Stretching and self-regulation

This article was originally posted by Ryan at the original Blogs.

What’s really going on when you’re stretching?

What does stretching really do?

Well, it apparently may not loosen your muscles and tendons. Did we ever think it did loosen tendons? Anyway, it appears according to this that it may just change the threshold at which we perceive the muscle being elongated too far.

Related to the above and going further, we have some more on stretching not doing what we may think it does. Also some good advice, though I don’t quite agree with everything. I agree that elongating our muscles in everyday life is a good idea, as are not worrying about hypermobility and not stretching to the point of pain. However, I would still argue that some stretching is beneficial. No, 10 seconds or 1 minute of stretching won’t undo 10 hours, give or take, worth of poor posture. That said, it can be part of an overall routine that can improve your posture and counter for those periods where we don’t do our best.

Self-regulation slows you down

You’re at the start line of a race and you see something that you find disturbing or you find yourself in an uncomfortable situation. What do you do? Do you let your emotions show or do you put on a good face?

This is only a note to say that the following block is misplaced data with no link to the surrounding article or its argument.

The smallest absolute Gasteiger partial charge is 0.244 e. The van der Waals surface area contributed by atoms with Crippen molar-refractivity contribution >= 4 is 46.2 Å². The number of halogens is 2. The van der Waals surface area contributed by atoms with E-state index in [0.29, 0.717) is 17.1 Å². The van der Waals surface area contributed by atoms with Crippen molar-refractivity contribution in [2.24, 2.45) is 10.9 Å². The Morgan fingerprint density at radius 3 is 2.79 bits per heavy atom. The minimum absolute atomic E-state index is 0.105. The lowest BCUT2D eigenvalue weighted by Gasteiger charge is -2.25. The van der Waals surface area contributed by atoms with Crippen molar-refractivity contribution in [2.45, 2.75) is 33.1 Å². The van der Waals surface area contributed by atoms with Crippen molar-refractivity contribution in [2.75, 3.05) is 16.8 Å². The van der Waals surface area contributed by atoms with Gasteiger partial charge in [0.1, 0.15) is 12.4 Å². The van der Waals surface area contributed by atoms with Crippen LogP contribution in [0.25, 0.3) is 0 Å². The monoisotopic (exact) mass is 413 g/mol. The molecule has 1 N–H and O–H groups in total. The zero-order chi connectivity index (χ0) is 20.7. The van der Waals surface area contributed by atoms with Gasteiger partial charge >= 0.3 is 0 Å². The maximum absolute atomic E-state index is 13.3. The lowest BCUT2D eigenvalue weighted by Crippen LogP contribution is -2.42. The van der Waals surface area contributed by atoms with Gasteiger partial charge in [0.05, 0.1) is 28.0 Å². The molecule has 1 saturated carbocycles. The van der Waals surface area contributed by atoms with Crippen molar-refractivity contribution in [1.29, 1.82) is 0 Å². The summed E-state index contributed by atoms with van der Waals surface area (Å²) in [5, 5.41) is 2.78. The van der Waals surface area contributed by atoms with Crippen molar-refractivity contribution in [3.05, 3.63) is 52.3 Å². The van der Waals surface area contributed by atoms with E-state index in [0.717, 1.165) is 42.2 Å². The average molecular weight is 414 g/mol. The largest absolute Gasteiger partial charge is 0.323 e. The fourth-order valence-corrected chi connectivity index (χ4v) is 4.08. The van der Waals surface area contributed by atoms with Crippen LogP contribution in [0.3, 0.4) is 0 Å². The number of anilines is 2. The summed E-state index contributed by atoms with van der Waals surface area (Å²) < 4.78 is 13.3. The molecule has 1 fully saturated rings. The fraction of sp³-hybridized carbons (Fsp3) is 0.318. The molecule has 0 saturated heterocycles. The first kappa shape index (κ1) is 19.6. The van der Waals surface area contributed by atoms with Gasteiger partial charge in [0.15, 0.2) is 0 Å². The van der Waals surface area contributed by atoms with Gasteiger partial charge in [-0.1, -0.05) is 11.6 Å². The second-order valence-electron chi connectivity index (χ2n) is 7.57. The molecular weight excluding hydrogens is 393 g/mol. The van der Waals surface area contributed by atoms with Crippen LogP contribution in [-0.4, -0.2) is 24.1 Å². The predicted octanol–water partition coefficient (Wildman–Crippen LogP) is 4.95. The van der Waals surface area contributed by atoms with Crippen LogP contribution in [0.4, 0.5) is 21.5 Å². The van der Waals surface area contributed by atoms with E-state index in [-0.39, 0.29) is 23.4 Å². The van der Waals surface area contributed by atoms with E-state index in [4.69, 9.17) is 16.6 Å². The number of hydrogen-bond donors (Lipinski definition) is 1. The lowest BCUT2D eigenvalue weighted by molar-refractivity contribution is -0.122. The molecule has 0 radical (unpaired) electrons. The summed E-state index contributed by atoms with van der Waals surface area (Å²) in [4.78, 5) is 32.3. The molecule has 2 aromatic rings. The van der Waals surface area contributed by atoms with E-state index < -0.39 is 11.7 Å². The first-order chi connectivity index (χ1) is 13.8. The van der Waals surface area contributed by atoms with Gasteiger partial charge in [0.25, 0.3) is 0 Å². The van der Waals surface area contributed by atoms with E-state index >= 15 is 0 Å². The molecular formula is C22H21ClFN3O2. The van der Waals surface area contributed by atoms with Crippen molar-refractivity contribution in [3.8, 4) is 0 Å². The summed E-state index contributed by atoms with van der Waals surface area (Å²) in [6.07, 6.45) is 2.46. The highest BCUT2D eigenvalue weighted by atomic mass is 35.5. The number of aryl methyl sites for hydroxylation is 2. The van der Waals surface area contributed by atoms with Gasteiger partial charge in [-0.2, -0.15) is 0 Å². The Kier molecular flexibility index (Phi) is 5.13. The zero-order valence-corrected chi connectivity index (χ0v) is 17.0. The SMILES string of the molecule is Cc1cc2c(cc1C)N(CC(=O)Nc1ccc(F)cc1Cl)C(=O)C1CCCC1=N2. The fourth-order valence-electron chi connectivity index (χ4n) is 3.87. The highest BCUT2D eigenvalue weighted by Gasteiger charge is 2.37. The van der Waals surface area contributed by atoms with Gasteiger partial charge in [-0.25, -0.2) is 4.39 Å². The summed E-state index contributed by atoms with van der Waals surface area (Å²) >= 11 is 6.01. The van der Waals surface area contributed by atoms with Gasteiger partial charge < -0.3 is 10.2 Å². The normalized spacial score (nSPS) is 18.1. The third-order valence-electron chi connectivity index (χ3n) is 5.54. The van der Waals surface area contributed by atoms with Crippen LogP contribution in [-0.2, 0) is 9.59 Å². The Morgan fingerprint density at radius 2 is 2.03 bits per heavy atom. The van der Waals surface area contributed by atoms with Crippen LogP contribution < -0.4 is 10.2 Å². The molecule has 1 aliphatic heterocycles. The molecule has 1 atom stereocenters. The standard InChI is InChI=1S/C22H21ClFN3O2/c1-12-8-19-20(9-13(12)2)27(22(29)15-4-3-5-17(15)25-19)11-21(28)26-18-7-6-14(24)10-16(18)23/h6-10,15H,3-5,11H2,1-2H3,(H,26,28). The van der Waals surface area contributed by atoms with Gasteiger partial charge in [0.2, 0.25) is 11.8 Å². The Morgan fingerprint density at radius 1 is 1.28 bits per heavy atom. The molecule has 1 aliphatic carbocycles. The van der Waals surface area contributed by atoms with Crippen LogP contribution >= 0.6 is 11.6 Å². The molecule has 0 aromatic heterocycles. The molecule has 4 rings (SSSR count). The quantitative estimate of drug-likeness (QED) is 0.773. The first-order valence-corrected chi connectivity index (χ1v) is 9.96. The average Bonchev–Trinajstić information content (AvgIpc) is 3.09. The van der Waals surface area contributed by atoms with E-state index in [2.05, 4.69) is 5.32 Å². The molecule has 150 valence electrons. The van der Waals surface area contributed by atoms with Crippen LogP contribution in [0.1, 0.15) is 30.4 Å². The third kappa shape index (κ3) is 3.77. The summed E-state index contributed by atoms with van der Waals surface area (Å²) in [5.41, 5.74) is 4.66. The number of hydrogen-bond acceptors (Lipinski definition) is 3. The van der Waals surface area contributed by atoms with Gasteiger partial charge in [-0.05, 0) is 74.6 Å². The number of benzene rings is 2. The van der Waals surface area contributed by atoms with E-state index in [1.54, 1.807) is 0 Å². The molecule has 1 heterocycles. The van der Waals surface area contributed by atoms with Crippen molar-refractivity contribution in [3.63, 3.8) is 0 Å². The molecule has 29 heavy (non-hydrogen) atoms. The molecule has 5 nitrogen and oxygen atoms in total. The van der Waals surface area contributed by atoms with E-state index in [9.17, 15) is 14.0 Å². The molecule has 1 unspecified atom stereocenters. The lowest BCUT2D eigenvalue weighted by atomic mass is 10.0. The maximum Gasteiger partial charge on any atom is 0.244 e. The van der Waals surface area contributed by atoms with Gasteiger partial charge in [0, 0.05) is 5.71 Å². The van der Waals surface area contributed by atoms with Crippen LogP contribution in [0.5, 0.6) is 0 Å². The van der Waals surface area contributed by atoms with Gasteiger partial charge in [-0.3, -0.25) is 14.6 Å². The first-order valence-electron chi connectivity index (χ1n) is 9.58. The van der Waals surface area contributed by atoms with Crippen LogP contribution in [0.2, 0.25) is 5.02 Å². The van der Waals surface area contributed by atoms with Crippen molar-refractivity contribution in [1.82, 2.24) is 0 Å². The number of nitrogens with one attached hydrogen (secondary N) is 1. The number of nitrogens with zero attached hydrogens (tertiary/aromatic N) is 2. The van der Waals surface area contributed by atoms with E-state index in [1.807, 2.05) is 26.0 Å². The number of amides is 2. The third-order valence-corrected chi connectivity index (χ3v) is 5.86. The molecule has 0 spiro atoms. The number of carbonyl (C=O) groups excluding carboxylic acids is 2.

What happens if you have to put on a "public face" shortly before the start of a race? Maybe you’re meeting someone new and need to impress. Maybe, if you’re at a race where you’re the star (hey, even I get that if I find small enough of a race) you have to put on a good show as people come up before the start to say hi or ask you how you’re going to do or how things are going in general.

Well, suppressing emotion right before a race makes you slower.

This likely has to do with mental fatigue and self control. The old saying that running is 90% physical and the other half is mental is more true than we think (besides the bad math that this guy with a degree in Applied Mathematics cringes at). Just as we try to conserve physical energy before a race, we should also focus on conserving mental energy before a race.

What does this mean practically? Well, you have to decide where you want to draw the line but I’ve always kind of closed myself off before a race. I’ll wish people well at the start line but, personally, that doesn’t require putting on a good face. I do try to avoid conversations, especially ones where I might have to put on a good face. I’ve always thought of it as focusing in on the task at hand but there’s surely some saving mental energy going on also. So don’t be surprised if you see me at a race and I seem a little anti-social at the start. Just catch me at the finish and I promise I’ll be more open.

So I give you permission to be a little anti-social at the start line. It will help you race better. Just try to make up for it by being more friendly at the finish line. Your faster performance should help with that. ;)

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